I am interested in getting into zwifting, but I am in a state on confusion. Could someone please tell exactly the basic tools I need to start? I have read on some sites that all I need is a bike, a turbo trainer and the app, in other places I have read I need a specific turbo trainer or exercise bike, plus a cadence sensor, power meter, app and the eye of a newt slight_smile: I have an indoor exercise bike, nothing fancy, the app on my phone that I can cast to my tv and that’s it. Can someone please clarify in plain idiot speak exactly what I need. Thanks in advance, TJay.
What sort of budget do you have in mind? Do you have a road bike or similar already, or nothing at all yet?
There is good link below from Lamalabs, and many more on Youtube
I have a roadie but no space to use it. I invested in a pretty basic exercise bike that fits in what little space I have.
You will want to look into power meter pedals most likely, since you usually can’t install a speed sensor on a spin bike.
There is probably not an inexpensive way to make an inexpensive spin bike work on Zwift.
You can get a used cheap wheel on trainer, used cheap bike and Speed senors for a whole lot less than the cost of power meter pedals.
The bike can be the least expensive of all.
All you need is a frame that fits you.
If space is an issue, you can remove the front wheel and make a stand.
I do recommend spending money on a quality seat.
Tristan, it is very unfortunate, but for the reasons which were already explained by other members, a basic spinning bike is not compatible with Zwift or other cycling apps. You can sign up for Peloton app and use spinning workouts with instructors in videos on your spin bike. For zwifting, you need a smart trainer with a power meter and controllable resistance. Spin bikes do not have this capability.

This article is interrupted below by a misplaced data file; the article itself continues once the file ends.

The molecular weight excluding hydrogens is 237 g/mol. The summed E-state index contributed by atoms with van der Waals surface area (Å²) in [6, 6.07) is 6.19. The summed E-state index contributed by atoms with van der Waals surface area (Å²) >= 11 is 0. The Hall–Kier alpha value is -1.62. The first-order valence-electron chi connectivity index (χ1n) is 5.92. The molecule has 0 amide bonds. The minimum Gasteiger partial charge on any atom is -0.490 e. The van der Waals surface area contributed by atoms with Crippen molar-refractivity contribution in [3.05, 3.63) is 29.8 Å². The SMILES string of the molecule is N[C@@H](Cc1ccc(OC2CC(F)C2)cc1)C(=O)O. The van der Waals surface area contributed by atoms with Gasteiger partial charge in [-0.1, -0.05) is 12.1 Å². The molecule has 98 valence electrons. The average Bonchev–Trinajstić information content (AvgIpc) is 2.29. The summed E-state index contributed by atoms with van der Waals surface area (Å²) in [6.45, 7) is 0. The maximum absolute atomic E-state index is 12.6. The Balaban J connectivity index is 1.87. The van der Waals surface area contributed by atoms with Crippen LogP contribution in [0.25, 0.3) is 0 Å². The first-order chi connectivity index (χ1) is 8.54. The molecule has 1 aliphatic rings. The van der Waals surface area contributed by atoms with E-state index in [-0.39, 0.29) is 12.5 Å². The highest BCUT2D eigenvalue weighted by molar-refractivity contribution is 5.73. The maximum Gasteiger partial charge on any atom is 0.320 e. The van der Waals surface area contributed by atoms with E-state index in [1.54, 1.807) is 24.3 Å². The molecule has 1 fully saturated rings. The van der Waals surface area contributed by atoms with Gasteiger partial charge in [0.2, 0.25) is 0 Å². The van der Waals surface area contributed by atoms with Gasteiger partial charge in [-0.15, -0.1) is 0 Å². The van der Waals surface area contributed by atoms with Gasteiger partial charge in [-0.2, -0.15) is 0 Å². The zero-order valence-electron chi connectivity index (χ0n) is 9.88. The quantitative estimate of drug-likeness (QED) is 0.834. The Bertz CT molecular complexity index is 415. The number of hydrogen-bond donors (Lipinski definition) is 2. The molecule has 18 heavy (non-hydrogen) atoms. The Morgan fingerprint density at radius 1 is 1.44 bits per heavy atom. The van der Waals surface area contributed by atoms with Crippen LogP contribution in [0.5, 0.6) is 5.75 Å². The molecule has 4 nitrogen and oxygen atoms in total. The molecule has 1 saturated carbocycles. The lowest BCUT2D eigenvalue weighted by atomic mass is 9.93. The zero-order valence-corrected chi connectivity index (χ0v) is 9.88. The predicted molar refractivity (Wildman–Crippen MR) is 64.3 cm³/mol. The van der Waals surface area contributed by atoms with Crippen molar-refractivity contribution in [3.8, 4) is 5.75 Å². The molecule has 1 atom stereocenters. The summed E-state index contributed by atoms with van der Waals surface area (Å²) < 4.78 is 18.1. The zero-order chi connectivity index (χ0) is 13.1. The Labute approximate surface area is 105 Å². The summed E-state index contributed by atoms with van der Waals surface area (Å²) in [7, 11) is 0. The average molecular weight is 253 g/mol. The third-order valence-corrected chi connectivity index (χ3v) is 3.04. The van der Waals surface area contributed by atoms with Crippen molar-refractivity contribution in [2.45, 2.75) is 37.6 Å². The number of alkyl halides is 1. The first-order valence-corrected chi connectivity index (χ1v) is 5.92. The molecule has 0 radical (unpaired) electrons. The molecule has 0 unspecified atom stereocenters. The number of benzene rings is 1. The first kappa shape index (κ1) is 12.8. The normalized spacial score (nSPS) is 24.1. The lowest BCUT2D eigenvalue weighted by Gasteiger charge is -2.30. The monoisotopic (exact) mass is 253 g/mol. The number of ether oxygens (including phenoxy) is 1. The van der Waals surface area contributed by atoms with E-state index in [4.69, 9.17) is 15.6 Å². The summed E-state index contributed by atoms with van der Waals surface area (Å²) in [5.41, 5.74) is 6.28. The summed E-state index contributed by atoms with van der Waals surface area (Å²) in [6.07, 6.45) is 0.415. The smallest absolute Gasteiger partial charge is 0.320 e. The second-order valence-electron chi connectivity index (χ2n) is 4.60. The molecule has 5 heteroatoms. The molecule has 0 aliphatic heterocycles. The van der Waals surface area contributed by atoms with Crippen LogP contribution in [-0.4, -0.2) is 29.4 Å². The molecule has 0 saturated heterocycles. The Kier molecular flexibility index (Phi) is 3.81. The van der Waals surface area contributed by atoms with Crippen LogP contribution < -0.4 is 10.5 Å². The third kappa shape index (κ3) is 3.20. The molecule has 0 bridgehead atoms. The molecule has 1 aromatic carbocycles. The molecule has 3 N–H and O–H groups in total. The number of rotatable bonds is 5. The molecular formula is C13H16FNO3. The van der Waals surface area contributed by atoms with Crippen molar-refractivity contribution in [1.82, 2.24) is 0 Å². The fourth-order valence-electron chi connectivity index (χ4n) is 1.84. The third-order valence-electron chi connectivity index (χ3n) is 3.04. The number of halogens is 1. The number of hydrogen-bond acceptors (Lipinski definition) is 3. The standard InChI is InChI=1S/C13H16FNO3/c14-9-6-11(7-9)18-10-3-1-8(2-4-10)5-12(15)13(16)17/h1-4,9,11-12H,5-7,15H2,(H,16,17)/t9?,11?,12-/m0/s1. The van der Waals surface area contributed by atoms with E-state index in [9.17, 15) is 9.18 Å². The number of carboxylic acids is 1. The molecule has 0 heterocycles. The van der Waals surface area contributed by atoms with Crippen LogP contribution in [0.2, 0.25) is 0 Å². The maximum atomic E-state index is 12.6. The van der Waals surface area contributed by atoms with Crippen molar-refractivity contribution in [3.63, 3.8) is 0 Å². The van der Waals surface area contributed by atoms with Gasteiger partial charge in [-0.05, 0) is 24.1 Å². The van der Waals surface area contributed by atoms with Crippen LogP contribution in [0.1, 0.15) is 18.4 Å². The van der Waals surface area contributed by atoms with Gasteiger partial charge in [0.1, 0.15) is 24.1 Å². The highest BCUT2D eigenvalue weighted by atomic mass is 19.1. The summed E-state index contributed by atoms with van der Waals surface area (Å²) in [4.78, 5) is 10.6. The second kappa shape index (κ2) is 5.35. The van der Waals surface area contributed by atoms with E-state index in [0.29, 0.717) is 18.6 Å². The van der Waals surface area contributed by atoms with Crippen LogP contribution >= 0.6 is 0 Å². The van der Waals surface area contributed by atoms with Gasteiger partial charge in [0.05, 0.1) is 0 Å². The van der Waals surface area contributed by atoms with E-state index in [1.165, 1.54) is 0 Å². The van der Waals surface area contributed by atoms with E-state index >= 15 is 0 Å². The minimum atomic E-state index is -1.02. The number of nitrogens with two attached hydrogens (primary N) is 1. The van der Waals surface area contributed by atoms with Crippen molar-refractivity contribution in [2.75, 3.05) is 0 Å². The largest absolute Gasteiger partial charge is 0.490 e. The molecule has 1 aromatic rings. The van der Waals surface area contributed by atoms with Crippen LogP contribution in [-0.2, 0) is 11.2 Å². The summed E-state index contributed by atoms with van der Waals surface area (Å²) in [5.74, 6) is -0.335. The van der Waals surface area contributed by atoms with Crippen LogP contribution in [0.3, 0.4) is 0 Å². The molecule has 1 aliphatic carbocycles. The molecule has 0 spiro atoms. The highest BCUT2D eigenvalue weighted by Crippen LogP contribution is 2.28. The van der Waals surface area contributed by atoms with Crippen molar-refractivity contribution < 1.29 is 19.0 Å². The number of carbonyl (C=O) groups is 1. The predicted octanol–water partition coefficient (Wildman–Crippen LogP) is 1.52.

I heard that for extra money, one can get a limited compatibility with Zwift on Peloton or top of the line Schwinn, but this is less efficient and more expensive way that a good cycling trainer, designed for simulation of bike riding, not spinning.
i have the most basic of set ups i think possible
- i already had a spin bike that was a clothes horse for a few years (jll ic300 ) - so to get my self into shape i dusted this off bought a speed sensor (£15.00) that is attached to the Flywheel as close to the centre as i could and a cadence sensor again about £15.00 attached to the pedal - the only other thing i needed was a ant+ receiver again about £15.00 - already had a laptop and garmin fenix 3 to act as heart rate monitor - i also bought the stand to attach laptop to bike.
i am well aware that the readings arent gonna be accurate and watts are capped at 400- but it keeps me on the bike 200% longer than staring out the window and helps me set goals.
once i know it is not a passing fad for me i will invest in proper gear.
Zwift works perfectly for me, i pedal my avatar pedals the faster i go the higher the watts - i do have to increase resistance manually though
just to let you know. I went for a Wahoo snap and a road bike. I bought a cadence meter Wahoo and a Polar H10 hrm.
I now have made the step forward the running part and I own a Proform treadmill, a Stryd pod and a NPE Runn.
Wahoo snap is really good for the price. If you don’t plan to become a pro, you can ignore the direct drive trainers. They are expensive and even if they are better at everything, I don’t see the point of paying more when you can get almost the same for cheaper
“…I don’t see the point of paying more when you can get almost the same for cheaper”
Well…until you go through $400 worth of tires like I did…